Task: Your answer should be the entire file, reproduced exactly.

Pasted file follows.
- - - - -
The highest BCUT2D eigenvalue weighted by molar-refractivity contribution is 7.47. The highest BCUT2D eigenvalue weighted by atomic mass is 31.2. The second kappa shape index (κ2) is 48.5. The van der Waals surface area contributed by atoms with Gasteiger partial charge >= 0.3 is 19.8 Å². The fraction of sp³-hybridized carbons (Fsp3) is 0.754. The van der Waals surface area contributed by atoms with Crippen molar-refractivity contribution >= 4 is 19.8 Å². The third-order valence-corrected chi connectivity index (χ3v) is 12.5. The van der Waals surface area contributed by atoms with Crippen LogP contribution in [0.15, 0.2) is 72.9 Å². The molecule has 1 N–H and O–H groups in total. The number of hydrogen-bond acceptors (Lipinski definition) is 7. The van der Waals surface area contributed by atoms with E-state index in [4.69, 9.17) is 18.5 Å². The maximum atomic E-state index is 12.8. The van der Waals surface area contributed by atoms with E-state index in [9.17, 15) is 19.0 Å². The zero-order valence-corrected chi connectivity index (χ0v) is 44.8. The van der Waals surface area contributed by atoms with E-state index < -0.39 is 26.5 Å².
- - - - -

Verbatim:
The highest BCUT2D eigenvalue weighted by molar-refractivity contribution is 7.47. The highest BCUT2D eigenvalue weighted by atomic mass is 31.2. The second kappa shape index (κ2) is 48.5. The van der Waals surface area contributed by atoms with Gasteiger partial charge >= 0.3 is 19.8 Å². The fraction of sp³-hybridized carbons (Fsp3) is 0.754. The van der Waals surface area contributed by atoms with Crippen molar-refractivity contribution >= 4 is 19.8 Å². The third-order valence-corrected chi connectivity index (χ3v) is 12.5. The van der Waals surface area contributed by atoms with Crippen LogP contribution in [0.15, 0.2) is 72.9 Å². The molecule has 1 N–H and O–H groups in total. The number of hydrogen-bond acceptors (Lipinski definition) is 7. The van der Waals surface area contributed by atoms with E-state index in [4.69, 9.17) is 18.5 Å². The maximum atomic E-state index is 12.8. The van der Waals surface area contributed by atoms with E-state index in [9.17, 15) is 19.0 Å². The zero-order valence-corrected chi connectivity index (χ0v) is 44.8. The van der Waals surface area contributed by atoms with E-state index < -0.39 is 26.5 Å².